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Fiction dealing with religion & science with nature & ecology
September 8, 2004 12:42 PM   Subscribe

I just got done reading Ishmael by Daniel Quinn for class. Now, I have to find a book that also deals with nature in the same regard to read (ie, we're destroying it- go fix it! Though it could be how nature is ours to control and we should actually exploit it more). Preferable, though not necessary, for my own pleasure would be something that intertwines religion and science with nature (from a negative or positive standpoint) into the book.
posted by jmd82 to Writing & Language (15 answers total)
 
The second Hitchhiker's Guide to the Galaxy book, "The Restaurant at the End of the Universe," includes a world-weary look at mankind destroying prehistoric Earth.
posted by inksyndicate at 12:43 PM on September 8, 2004


Ernest Callenbach's Ecotopia
posted by PinkStainlessTail at 12:49 PM on September 8, 2004


I haven't read any Quinn but a friend has read them all. One of his other favorite books is A Language Older Than Words, which I have read, and recommend.
posted by dobbs at 12:53 PM on September 8, 2004


Not sure if you're looking for fiction or not, but Last Hours of Ancient Sunlight by Thom Hartmann is a (slightly spiritual) non-fiction look at how we are destroying many of Earth's natural resources. Actually, the link to the author's site above has a quote from Daniel Quinn.
posted by widdershins at 12:59 PM on September 8, 2004


A bit off the mark, but if you're looking for a business-nature perspective I recommend Paul Hawken's Natural Capitalism - online excerpts here.
posted by will at 1:28 PM on September 8, 2004


The obvious pick is Walden, which, if you haven't read it, is one of the most enjoyable books in all of literature. Everyone should read it at least once.
posted by josh at 1:45 PM on September 8, 2004


I suggest reading the other books that Daniel Quinn wrote concerning Ishmael and his teachings: My Ishmael and Story of B. Especially Story of B. My Ishmael is written from the perspective of a 16 year-old girl, and uses the Taker/Leaver scenario to denounce the modern education system. Story of B is an extension of Ishmael. It's the second book of the series, and especially intertwines religion and nature. I strongly suggest Story of B.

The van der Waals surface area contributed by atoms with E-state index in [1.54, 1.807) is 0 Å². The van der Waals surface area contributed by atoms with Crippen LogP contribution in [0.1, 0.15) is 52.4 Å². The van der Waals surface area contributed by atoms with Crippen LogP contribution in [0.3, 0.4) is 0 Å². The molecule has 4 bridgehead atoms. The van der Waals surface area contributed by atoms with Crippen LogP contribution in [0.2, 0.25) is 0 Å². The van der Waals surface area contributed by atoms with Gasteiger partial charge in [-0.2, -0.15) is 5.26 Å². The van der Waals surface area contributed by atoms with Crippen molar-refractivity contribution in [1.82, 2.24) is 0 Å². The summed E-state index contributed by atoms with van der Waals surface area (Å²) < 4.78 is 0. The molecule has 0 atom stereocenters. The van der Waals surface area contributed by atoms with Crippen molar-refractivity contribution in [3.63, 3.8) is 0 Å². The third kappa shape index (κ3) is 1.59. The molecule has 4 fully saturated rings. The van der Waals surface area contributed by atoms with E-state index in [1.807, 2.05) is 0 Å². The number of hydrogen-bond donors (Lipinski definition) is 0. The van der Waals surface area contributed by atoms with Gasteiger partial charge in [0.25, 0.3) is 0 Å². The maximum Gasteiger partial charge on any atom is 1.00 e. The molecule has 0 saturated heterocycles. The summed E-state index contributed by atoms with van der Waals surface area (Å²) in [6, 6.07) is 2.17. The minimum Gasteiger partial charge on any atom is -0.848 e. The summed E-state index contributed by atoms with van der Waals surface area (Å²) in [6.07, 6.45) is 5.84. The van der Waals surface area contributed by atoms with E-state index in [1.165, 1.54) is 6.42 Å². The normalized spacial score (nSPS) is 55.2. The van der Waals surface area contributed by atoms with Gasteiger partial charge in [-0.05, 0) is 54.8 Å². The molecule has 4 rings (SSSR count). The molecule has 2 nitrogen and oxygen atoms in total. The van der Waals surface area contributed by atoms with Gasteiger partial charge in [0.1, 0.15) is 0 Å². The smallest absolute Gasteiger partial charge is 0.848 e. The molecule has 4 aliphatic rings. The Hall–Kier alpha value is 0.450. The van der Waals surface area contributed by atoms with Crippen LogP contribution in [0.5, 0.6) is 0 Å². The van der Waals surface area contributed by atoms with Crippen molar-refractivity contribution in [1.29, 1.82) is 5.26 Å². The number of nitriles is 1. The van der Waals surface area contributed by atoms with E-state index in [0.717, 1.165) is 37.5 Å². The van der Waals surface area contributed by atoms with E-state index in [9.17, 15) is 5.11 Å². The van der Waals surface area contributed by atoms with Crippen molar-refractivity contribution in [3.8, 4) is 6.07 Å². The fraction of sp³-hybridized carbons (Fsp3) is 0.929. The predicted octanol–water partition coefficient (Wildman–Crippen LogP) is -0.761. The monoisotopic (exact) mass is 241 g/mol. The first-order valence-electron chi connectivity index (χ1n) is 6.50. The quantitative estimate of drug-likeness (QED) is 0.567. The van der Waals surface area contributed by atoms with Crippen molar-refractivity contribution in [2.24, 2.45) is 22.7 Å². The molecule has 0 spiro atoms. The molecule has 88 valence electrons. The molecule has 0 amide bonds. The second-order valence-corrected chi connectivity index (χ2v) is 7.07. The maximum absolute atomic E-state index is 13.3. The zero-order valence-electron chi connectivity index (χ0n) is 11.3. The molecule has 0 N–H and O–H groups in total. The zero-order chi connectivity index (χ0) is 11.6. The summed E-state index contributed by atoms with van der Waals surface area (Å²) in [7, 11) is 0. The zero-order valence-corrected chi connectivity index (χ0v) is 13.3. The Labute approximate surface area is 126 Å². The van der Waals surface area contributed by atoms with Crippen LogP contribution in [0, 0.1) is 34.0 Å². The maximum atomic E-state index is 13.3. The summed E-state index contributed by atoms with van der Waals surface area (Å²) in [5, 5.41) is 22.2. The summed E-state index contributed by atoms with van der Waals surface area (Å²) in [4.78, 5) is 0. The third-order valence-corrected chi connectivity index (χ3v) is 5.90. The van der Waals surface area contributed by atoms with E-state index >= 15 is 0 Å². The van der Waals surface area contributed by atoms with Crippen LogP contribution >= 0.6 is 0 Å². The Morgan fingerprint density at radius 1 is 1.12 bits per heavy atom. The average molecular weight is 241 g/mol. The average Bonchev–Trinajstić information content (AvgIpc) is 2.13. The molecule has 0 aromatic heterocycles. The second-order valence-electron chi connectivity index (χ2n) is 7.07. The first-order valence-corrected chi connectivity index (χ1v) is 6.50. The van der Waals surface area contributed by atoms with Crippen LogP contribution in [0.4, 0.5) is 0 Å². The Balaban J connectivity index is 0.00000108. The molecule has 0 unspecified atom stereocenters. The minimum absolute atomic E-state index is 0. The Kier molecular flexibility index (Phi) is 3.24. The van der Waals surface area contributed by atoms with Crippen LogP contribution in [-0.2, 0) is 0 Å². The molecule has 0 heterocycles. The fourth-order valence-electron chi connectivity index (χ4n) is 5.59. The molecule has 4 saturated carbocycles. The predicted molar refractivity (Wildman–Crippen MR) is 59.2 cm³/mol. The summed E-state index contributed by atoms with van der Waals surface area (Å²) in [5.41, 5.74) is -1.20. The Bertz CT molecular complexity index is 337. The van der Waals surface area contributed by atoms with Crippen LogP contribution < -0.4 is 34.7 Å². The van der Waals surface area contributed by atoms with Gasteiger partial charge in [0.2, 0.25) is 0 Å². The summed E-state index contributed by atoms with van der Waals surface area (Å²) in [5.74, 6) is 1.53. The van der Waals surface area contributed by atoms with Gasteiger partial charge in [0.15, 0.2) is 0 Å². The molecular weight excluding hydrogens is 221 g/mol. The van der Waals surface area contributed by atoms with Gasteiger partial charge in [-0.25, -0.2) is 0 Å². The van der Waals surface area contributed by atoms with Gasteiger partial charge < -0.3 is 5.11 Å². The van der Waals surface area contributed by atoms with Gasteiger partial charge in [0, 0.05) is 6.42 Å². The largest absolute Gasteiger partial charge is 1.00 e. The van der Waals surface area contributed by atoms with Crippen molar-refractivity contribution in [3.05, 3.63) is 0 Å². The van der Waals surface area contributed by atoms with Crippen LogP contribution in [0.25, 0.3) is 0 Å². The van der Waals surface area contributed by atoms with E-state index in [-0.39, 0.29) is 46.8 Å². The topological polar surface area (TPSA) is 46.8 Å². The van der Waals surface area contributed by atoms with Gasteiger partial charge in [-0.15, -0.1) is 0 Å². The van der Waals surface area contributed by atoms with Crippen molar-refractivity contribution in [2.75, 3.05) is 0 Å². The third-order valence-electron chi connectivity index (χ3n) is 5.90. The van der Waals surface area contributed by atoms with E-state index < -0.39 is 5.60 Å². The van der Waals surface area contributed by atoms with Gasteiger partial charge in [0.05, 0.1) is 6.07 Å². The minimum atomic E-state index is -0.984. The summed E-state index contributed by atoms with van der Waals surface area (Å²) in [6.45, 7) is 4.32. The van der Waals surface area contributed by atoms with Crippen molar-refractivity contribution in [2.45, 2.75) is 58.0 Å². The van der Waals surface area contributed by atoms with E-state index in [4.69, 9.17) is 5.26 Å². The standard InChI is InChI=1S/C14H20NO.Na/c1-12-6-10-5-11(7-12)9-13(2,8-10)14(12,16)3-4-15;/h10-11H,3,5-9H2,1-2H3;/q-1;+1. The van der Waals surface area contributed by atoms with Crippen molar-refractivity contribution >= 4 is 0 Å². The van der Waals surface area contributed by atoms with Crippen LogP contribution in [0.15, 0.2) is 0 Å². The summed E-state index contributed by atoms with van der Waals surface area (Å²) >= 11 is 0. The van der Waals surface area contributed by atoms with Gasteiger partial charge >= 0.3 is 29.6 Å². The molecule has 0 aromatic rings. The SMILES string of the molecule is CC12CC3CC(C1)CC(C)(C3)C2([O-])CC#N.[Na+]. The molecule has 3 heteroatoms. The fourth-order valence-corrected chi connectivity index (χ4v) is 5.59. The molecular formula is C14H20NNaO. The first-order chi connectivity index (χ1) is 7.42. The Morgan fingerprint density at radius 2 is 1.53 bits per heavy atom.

For further reading, check out ishmael.org. Also, Quinn references and names a lot of other books in his writings. Do some research to find those. An excellent one is called Man's rise to civilization as shown by the Indians of North America from primeval times to the coming of the industrial state. The name's long because it's that good.

You can email me if you have any further questions.
posted by bitpart at 2:00 PM on September 8, 2004


A Sand County Almanac by Aldo Leopold.
posted by stefanie at 2:51 PM on September 8, 2004


if the breakdown of communities and society qualifies in its effects and science fiction is allowed, there's a lot of 70's philosophical sci fi and embrace nature stuff. Someone gave me a copy of "Woman on the Edge of Time" by Marge Percy which is so totally seventies utopia/distopia but impacting.
(personally was reccommended ismael ages ago in a bookstore, found it way too pedantic for me as theory couched as fiction.)
posted by ethylene at 3:02 PM on September 8, 2004


David Quammen - the song of the dodo: island biogeography in an age of extinctions
Although that may only be half of what you were asking, it's only the science behind some of the problems, not much about how or why to fix it.
posted by milovoo at 3:47 PM on September 8, 2004


Think like a mountain by Paul Chadwick... Except it's a graphic novel.
posted by drezdn at 6:57 PM on September 8, 2004


I second stefanie's suggestion.

If you're looking to expand your reading beyond pure environmentalism, consider Peter Leschak and his books on wildfires.
posted by F Mackenzie at 7:16 PM on September 8, 2004


Thanks for the advice all. We're reading Aldo Leopold's Land Ethic in class so that'de be something I have to check on, though his stuff does look very promising!
posted by jmd82 at 9:52 PM on September 8, 2004


If you're open to fiction, Dune covers all of those themes.
posted by willnot at 11:52 PM on September 8, 2004


I just read Quinn's My Ishmael and right thereafger George Stewart's The Earth Abides. Look into them. My Ishmael is parallel to the one you read, and The Earth Abides somewhat puts it into practice.
posted by codger at 9:07 PM on September 9, 2004


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